Consumer groups have supported the legislation. Laura Colbert of Georgians for a Healthy Future said Tuesday that the legislation “is a big step forward for Georgia consumers.’’
GHF surveyed and interviewed enrollment assisters across the state to understand not only the “what,” but also the “why” behind the second open enrollment period. The results of that research have led us to several policy recommendations to maximize health insurance enrollment and retention and to ensure that coverage translates to meaningful access to timely and appropriate medical services for Georgia health care consumers.
- Close the coverage gap in Georgia. Approximately 300,000 Georgians fall into the coverage gap, meaning they do not qualify for Medicaid under existing income eligibility guidelines in Georgia but their income is still too low to qualify for financial assistance (tax credits) to purchase health insurance on the Marketplace. Eligibility for tax credits begins at 100 percent of the Federal Poverty Level, or $11,770 for an individual or $20,090 for a family of three in 2015, while Medicaid eligibility for most adults in Georgia cuts off at income much lower. Thirty states including DC have closed their coverage gaps thus far with promising results. We encourage Georgia policymakers to take this important step as well to ensure all Georgians have a pathway to coverage.
- Set and enforce network adequacy and transparency standards. Many of the plans sold through the Health Insurance Marketplace are Health Maintenance Organization (HMO) plans that feature narrow provider networks. While these narrow networks can help keep premiums down, a trade-off many consumers may be willing to make, consumers do not currently have sufficient information to make this choice. There is no information available to consumers at the point of sale about whether a provider network is ultra narrow, narrow, or broad, and provider directories are routinely inaccurate. More transparency and oversight are needed to ensure that consumers have accurate and useful information to make these choices. It is also important that all provider networks allow for meaningful access to all covered benefits. To ensure this, we support putting in place and enforcing network adequacy standards.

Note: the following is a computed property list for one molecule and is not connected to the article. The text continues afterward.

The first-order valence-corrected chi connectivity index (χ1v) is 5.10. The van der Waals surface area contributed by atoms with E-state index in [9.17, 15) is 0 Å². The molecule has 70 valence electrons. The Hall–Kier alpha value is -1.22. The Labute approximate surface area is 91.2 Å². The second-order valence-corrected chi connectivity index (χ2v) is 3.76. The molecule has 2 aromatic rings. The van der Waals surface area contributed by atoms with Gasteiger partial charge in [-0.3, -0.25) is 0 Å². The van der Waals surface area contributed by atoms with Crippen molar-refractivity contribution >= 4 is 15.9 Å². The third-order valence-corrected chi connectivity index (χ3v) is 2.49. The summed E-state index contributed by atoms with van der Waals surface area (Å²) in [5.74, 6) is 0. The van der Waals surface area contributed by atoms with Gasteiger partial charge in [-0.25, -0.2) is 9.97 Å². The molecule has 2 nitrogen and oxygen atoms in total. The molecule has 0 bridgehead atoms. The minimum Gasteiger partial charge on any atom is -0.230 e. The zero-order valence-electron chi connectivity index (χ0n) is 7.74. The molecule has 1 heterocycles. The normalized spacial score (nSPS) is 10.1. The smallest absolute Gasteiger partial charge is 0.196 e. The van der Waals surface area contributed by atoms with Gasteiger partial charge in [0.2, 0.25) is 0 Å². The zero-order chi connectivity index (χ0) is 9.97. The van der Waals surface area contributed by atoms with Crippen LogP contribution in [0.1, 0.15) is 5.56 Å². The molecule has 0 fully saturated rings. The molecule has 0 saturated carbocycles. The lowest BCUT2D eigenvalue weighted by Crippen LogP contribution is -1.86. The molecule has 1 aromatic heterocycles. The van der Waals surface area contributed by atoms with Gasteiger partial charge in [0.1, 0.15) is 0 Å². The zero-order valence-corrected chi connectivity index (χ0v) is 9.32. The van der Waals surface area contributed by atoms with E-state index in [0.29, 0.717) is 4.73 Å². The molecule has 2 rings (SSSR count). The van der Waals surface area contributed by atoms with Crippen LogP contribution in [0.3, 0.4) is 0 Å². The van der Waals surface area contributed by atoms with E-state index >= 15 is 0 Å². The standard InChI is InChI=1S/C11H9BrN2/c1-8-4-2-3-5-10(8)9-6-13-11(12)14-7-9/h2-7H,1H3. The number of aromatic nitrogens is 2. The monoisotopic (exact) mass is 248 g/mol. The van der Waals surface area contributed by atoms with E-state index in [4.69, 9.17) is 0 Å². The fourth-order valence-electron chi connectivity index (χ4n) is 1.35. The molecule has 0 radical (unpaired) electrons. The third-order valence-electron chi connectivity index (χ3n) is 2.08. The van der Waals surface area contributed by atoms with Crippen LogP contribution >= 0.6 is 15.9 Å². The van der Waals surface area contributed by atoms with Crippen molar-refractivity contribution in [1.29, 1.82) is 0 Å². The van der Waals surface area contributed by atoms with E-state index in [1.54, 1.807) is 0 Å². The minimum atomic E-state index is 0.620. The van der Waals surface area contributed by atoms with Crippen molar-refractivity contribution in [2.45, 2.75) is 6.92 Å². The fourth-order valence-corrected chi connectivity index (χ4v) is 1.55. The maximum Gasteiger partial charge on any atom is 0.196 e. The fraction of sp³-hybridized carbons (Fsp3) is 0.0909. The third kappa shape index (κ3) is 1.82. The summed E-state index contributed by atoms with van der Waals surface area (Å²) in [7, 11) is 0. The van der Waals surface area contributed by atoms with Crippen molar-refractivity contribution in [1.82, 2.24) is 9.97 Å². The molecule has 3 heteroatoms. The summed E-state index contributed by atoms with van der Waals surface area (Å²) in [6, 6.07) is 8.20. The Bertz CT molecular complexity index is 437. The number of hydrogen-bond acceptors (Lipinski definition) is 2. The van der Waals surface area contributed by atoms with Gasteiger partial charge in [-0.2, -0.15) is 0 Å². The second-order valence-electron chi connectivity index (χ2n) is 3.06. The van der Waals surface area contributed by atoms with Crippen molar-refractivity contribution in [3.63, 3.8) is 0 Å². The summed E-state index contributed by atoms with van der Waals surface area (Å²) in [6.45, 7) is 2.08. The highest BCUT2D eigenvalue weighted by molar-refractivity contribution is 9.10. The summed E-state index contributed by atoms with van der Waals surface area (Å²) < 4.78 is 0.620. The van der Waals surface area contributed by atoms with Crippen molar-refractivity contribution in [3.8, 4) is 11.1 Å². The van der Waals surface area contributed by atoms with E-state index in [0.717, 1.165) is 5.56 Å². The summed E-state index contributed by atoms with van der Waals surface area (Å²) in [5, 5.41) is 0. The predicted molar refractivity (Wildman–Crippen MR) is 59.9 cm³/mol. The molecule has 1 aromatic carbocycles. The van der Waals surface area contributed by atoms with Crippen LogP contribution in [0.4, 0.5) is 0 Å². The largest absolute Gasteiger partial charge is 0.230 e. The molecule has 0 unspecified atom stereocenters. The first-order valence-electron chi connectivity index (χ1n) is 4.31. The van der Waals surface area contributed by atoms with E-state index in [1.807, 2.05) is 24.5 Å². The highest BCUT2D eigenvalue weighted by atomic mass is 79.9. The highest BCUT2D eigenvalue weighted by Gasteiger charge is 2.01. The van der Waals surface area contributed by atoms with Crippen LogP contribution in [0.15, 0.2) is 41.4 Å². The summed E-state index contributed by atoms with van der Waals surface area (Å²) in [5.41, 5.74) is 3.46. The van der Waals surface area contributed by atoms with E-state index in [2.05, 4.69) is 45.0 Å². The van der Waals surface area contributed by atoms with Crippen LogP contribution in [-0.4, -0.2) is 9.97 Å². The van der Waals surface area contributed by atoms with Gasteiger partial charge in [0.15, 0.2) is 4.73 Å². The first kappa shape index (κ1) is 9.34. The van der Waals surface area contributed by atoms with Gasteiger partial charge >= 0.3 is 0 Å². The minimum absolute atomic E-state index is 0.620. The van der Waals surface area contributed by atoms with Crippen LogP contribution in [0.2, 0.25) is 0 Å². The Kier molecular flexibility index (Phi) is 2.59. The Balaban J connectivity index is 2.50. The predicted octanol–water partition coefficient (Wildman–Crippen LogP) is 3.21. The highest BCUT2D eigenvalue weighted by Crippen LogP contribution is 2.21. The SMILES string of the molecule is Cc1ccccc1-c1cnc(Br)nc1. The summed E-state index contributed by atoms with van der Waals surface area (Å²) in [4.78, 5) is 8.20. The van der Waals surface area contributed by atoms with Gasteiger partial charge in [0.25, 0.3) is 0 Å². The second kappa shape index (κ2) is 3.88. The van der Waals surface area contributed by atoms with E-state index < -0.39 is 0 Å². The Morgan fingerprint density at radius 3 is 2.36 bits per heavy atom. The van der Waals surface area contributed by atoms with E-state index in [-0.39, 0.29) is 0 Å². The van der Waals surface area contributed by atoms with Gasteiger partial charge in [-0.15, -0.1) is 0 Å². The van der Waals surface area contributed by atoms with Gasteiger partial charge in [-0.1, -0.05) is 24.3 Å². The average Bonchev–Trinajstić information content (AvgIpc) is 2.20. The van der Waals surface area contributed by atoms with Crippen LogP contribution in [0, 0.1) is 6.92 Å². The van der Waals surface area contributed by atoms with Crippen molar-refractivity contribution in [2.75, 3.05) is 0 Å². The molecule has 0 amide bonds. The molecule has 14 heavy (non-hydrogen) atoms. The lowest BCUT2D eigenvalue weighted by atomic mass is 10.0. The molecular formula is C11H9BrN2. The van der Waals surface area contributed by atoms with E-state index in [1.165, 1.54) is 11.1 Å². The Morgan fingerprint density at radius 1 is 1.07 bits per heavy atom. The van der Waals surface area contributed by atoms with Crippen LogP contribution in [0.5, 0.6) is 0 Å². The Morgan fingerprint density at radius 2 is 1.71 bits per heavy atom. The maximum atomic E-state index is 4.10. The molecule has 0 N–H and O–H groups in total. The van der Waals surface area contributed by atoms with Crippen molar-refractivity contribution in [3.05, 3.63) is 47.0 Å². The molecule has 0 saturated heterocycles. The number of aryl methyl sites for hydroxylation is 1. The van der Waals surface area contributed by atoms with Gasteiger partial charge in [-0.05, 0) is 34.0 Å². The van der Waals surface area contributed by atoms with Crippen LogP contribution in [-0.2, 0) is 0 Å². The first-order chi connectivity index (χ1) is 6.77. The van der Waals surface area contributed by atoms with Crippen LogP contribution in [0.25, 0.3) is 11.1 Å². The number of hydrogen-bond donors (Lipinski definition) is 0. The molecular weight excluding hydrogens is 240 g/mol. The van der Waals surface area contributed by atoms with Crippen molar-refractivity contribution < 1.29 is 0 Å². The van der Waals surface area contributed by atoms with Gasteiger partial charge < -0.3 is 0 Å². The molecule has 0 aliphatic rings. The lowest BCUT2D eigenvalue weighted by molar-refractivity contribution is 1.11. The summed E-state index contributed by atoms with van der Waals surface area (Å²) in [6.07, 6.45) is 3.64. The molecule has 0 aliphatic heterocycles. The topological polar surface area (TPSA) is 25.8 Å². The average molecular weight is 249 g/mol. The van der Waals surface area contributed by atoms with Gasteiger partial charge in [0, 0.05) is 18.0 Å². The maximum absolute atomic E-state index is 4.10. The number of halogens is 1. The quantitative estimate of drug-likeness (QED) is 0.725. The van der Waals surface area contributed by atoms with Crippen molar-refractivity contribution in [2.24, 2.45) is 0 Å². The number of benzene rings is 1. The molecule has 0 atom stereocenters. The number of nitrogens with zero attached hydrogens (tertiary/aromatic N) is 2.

- Encourage public-private partnerships and remove unnecessary restrictions on consumer education and assistance. Many of the enrollment assisters we surveyed indicated that reducing barriers to partnering with state government organizations such as public colleges, universities, and health departments would lead to stronger and more effective partnerships. Specifically, many respondents indicated that improved coordination between enrollment assisters, the Marketplace, and the Georgia Department of Community Health (DCH) to better facilitate PeachCare for Kids and Medicaid enrollment would be helpful. The “Health Care Freedom Act,” passed in 2014 as part of HB 943, prohibits state and local governmental entities from operating a health insurance navigator program and places other limitations on governmental entities. This provision has been counterproductive, creating confusion around what educational and consumer assistance activities local entities can engage in as they work to serve their community members. We recommend lifting these restrictions.
While Georgia has made little progress on closing its coverage gap, the subject is a hot topic elsewhere.
- Montana has closed its coverage gap! As the 29th state to close the gap, Montana will provide 70,000 Montanans with quality, affordable health care coverage. The state is currently working with CMS to gain approval for its expansion proposal.
- Face Off in Florida–The debate over closing the coverage gap is as hot as sunburnt skin after spring break! Floridians have seen a sudden and unexpected adjournment of the legislative session, a stand-off with HHS over the low-income pool (LIP), and their governor file suit against the federal government. The debate is far from over as the legislature plans to reconvene in June to complete their legislative responsibilities.
- Policy makers in both Alaska and Louisiana are discussing if and how to close their coverage gaps. While their legislators debate whether or not to close the coverage gap during a special session, polls show that Alaskans are hugely in favor of the policy. In Louisiana, Gov. Jindal remains opposed to the idea of closing his state’s coverage gap, but legislators are discussing their options.
While Montana closes its gap and other states think through their options, more and more studies are revealing that closing the coverage gap is good for states! It saves money in state budgets and facilitates job growth, especially in the health care sector. Families USA summarized the new data in a recent blog post.
By Em Elliott, Jeff Graham, and Amanda Ptashkin
Georgia Equality and Georgians for a Healthy Future have been working together within the larger Cover Georgia coalition to educate and advocate on the issue of Medicaid in Georgia. Under the Affordable Care Act, states have the option to create a new category of eligibility for Medicaid to cover low-income individuals and families, financed almost entirely with federal dollars. Implementing this expansion is the only viable way to cover Georgia’s low-income uninsured, and it will pump resources into our state’s healthcare delivery system. Many other states are also advocating for expansion and Community Catalyst, a national health care reform advocacy organization, came to us with some questions around advocacy, lessons on collaborative partnerships, and the way this issue effects the LGBTQ community.